DVD "minus" R is not correct, according to DVD-R consortium recommendations; it is, in fact, a dash (i.e. DVD "dash" R). DVD-R and DVD+R technologies are not directly compatible, which created a format war in the DVD technology industry. To reconcile the two competing formats, manufacturers created hybrid drives that could read both — most hybrid drives that handle both formats are labeled DVD±R and Super Multi (which includes DVD-RAM support) and are very popular.
There have been three revisions of DVD-RW known as Version 1.0 (1999), Version 1.1 (2000) and Version 1.2 (November 2003).
DVD-RW media exists in the recording speed variants of 1× (discontinued), 2×, 4× and 6×. Higher speed variants, although compatible with lower writing speeds, are written to with the lowest error rate at the rated speed, similarly to CD-RW.
DVD+R and DVD+RW (DVD "plus")
The DVD+R format was developed by a coalition of corporations—now known as the DVD+RW Alliance—in mid-2002, stemming from a research project at Hewlett-Packard Laboratories (a.k.a. HP Labs) that originated in 1996. The project was the brainchild of Josh Hogan, who represented HP and was involved in the negotiations that resulted in the compromise format for DVD-ROM (prerecorded media) between the DVD Forum and the Sony & Philips teams. HP chose to partner with Sony and Philips, who were initially lukewarm to a fully rewritable format. The success of the HP Labs project in proving out the technology convinced Sony and Philips to go ahead with the move.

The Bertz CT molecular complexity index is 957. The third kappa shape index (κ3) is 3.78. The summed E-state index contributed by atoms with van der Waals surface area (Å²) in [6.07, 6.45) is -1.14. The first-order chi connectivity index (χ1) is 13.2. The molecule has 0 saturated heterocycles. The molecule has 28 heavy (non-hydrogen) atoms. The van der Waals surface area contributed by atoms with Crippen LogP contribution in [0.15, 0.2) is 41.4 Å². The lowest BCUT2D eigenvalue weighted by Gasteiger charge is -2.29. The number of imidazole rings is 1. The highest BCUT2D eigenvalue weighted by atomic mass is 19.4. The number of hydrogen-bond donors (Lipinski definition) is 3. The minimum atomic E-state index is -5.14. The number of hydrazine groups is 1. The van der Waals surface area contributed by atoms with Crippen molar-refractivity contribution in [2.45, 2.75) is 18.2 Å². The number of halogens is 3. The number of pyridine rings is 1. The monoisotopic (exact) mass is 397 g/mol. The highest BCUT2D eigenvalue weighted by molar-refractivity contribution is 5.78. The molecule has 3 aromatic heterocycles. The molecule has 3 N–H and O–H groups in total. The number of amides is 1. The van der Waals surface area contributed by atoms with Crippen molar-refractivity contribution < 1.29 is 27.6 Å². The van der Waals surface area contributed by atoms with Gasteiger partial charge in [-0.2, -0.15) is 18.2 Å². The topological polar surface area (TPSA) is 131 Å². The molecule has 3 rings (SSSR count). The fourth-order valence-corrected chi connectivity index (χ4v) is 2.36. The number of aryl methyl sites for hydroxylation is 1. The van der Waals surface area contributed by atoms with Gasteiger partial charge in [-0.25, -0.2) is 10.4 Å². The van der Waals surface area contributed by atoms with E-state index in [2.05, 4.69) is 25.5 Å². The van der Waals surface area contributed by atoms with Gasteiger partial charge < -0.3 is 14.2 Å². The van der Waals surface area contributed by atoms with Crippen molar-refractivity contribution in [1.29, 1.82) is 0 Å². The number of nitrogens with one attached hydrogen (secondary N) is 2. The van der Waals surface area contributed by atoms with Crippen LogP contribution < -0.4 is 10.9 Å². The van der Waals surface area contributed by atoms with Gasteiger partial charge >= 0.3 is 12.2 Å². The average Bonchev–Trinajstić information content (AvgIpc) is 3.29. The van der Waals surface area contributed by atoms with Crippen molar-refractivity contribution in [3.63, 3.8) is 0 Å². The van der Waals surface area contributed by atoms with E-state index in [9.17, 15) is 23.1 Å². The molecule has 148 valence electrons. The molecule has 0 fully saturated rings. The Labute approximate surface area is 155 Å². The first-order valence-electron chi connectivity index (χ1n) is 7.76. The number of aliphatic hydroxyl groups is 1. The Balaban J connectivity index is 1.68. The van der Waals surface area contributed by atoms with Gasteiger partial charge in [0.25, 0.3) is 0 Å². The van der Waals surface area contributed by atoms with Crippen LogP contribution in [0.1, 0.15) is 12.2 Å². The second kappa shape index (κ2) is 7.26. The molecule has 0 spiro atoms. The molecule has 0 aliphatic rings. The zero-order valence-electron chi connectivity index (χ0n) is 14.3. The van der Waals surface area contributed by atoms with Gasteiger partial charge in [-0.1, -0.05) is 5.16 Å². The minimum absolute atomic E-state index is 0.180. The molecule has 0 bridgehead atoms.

The issue was drop-in compatibility of a rewritable format with the existing DVD-ROM players. Rewritable media (such as magnetic hard disk drives or rewritable CDs) have edit gaps between sectors, to provide a buffer so that any timing inaccuracies in the write clock would not result in new data accidentally overwriting any of the other sectors. DVD-ROM disks, being mastered with a continuous stream of data, had no need for edit gaps. In fact, makers of pre-recorded DVD media were quite cool to the idea of users being able to use this format for their own recordings. HP saw this as an opportunity to enter the business, but solving the lack of edit gaps was the key problem. In early 1996, HP exited the hard disk drive business, and two HPL engineers, Daniel (Danny) Abramovitch and Terril Hurst, were moved onto the rewritable DVD project. Danny was (and is) a servo engineer with an interest in timing loops (a.k.a. phase-locked loops). Reading about the wobble grooves on older optical disk formats, Danny proposed that a wobble frequency at roughly the same frequency as the data frequency would provide enough timing accuracy (i.e. allow us to lock a phase-locked loop with small enough jitter) so as to provide sub-bit accuracy on the timing. In a servo systems parlance, this was a high frequency, high-fidelity reference signal for the timing servo loop to follow. Essentially, it would be possible to turn a tracking loop sideways and use all the tools of control theory to improve the timing. The issue was that it was not clear that such a signal would not affect the data itself. It was an insight by David (Dave) Towner, an optical engineer attached to the project, that the detection modes for the wobble and the data (how they added or differenced the regions on the optical detector), would themselves provide enough common mode rejection to separate the signals. At this point, the notion of high frequency wobbles was born. Much of the team's effort after that was to prove out this concept, which led to the fundamental patent for the format by Abramovitch and Towner (US Patent # 6046968, filed July 24, 1997, issued April 4, 2000), entitled Re-Writable Optical Disk Having Reference Clock Information Permanently Formed on the Disk. By late 1998, through the monthly meetings led by project leader Carl Taussig and often accompanied by Josh Hogan, Sony and Philips had warmed to the idea of the format.